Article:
The Political Economy of War

The Political Economy of War

The Political Economy of War

The Political Economy of War

Excerpt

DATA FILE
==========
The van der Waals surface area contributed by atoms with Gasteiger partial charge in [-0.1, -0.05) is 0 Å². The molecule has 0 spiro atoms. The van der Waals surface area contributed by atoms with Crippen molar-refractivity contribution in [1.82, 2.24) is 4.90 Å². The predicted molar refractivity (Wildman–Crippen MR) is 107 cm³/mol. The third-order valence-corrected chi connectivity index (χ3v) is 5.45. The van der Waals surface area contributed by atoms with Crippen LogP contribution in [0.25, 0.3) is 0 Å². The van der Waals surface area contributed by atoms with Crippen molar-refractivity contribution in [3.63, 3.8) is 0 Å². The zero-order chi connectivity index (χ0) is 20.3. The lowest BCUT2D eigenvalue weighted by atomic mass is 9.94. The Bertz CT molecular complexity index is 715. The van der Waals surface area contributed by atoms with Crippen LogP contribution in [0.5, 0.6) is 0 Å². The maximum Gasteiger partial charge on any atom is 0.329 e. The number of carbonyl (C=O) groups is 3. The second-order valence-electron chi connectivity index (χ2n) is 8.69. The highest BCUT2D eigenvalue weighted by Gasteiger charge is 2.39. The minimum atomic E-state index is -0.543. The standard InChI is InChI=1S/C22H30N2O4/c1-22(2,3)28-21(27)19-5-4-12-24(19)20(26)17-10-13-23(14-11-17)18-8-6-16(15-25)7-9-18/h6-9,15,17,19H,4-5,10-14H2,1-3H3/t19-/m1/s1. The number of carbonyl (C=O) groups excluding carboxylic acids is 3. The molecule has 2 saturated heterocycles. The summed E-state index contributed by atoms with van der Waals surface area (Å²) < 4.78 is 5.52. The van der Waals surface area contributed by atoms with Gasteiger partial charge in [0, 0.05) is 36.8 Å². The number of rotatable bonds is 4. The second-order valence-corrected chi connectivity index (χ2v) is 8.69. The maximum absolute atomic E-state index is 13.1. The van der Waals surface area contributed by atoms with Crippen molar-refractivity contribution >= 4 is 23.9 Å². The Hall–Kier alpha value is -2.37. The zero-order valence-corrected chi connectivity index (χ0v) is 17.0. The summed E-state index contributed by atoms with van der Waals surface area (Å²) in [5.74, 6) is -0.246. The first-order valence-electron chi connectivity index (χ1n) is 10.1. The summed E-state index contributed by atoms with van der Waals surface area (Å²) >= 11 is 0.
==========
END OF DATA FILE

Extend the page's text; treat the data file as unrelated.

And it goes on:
From the time of Adam Smith British economists have studied the working of economic processes in normal conditions. They have watched a nation of many million persons regularly clothed, fed, housed and amused, not as the result of some tremendous piece of deliberate organisation, still less by the separate effort of each person or family directly furnishing his own needs, but by an extraordinarily complex system of mutual exchange built round the motive of private money profit. This scheme of things has, of course, grave flaws; it involves great waste; it has meant for very many human beings weariness, discontent, hunger and pain. But the system works! To probe the mystery of that miracle, to understand how it works, what exactly is the mechanism of it, and how the human forces behind the mechanism guide and control it, is a task to which able men have devoted their lives. Their hope has been that, by carrying out well and truly this task of positive analysis -- this economic anatomy and physiology -- they might help other men, better trained than themselves for the practical work of government and administration, to fashion remedies or palliatives for the many evils they descry. This task was still far from finished when, a quarter of a . . .

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